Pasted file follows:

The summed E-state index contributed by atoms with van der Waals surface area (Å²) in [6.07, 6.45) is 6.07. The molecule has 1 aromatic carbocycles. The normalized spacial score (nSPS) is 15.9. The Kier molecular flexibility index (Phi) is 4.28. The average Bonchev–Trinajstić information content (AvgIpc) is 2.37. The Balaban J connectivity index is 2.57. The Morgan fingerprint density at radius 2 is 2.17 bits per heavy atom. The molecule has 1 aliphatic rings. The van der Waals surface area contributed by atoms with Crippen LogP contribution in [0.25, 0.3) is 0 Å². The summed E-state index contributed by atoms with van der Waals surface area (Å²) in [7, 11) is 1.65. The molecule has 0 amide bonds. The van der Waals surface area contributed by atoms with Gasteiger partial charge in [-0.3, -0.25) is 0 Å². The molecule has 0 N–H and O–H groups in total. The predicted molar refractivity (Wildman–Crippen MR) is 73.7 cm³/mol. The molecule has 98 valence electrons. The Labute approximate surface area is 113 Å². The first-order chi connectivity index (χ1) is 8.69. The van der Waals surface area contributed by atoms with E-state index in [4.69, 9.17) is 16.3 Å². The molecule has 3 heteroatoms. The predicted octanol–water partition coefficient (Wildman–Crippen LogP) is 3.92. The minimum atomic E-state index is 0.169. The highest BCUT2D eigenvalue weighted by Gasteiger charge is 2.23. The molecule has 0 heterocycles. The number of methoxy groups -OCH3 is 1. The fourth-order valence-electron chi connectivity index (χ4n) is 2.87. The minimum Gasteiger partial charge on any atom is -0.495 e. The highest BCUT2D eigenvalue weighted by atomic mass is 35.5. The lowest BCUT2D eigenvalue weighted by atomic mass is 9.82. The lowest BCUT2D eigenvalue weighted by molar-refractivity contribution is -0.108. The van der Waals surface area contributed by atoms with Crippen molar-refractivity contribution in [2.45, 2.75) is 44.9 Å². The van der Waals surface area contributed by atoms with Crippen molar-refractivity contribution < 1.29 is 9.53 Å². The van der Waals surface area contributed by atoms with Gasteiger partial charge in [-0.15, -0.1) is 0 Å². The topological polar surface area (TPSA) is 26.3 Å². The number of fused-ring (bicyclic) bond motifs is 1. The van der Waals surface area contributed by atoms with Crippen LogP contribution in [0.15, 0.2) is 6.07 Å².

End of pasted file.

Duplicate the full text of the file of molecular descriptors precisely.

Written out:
The summed E-state index contributed by atoms with van der Waals surface area (Å²) in [6.07, 6.45) is 6.07. The molecule has 1 aromatic carbocycles. The normalized spacial score (nSPS) is 15.9. The Kier molecular flexibility index (Phi) is 4.28. The average Bonchev–Trinajstić information content (AvgIpc) is 2.37. The Balaban J connectivity index is 2.57. The Morgan fingerprint density at radius 2 is 2.17 bits per heavy atom. The molecule has 1 aliphatic rings. The van der Waals surface area contributed by atoms with Crippen LogP contribution in [0.25, 0.3) is 0 Å². The summed E-state index contributed by atoms with van der Waals surface area (Å²) in [7, 11) is 1.65. The molecule has 0 amide bonds. The van der Waals surface area contributed by atoms with Gasteiger partial charge in [-0.3, -0.25) is 0 Å². The molecule has 0 N–H and O–H groups in total. The predicted molar refractivity (Wildman–Crippen MR) is 73.7 cm³/mol. The molecule has 98 valence electrons. The Labute approximate surface area is 113 Å². The first-order chi connectivity index (χ1) is 8.69. The van der Waals surface area contributed by atoms with E-state index in [4.69, 9.17) is 16.3 Å². The molecule has 3 heteroatoms. The predicted octanol–water partition coefficient (Wildman–Crippen LogP) is 3.92. The minimum atomic E-state index is 0.169. The highest BCUT2D eigenvalue weighted by Gasteiger charge is 2.23. The molecule has 0 heterocycles. The number of methoxy groups -OCH3 is 1. The fourth-order valence-electron chi connectivity index (χ4n) is 2.87. The minimum Gasteiger partial charge on any atom is -0.495 e. The highest BCUT2D eigenvalue weighted by atomic mass is 35.5. The lowest BCUT2D eigenvalue weighted by atomic mass is 9.82. The lowest BCUT2D eigenvalue weighted by molar-refractivity contribution is -0.108. The van der Waals surface area contributed by atoms with Crippen molar-refractivity contribution in [2.45, 2.75) is 44.9 Å². The van der Waals surface area contributed by atoms with Crippen molar-refractivity contribution < 1.29 is 9.53 Å². The van der Waals surface area contributed by atoms with Gasteiger partial charge in [-0.15, -0.1) is 0 Å². The topological polar surface area (TPSA) is 26.3 Å². The number of fused-ring (bicyclic) bond motifs is 1. The van der Waals surface area contributed by atoms with Crippen LogP contribution in [0.15, 0.2) is 6.07 Å².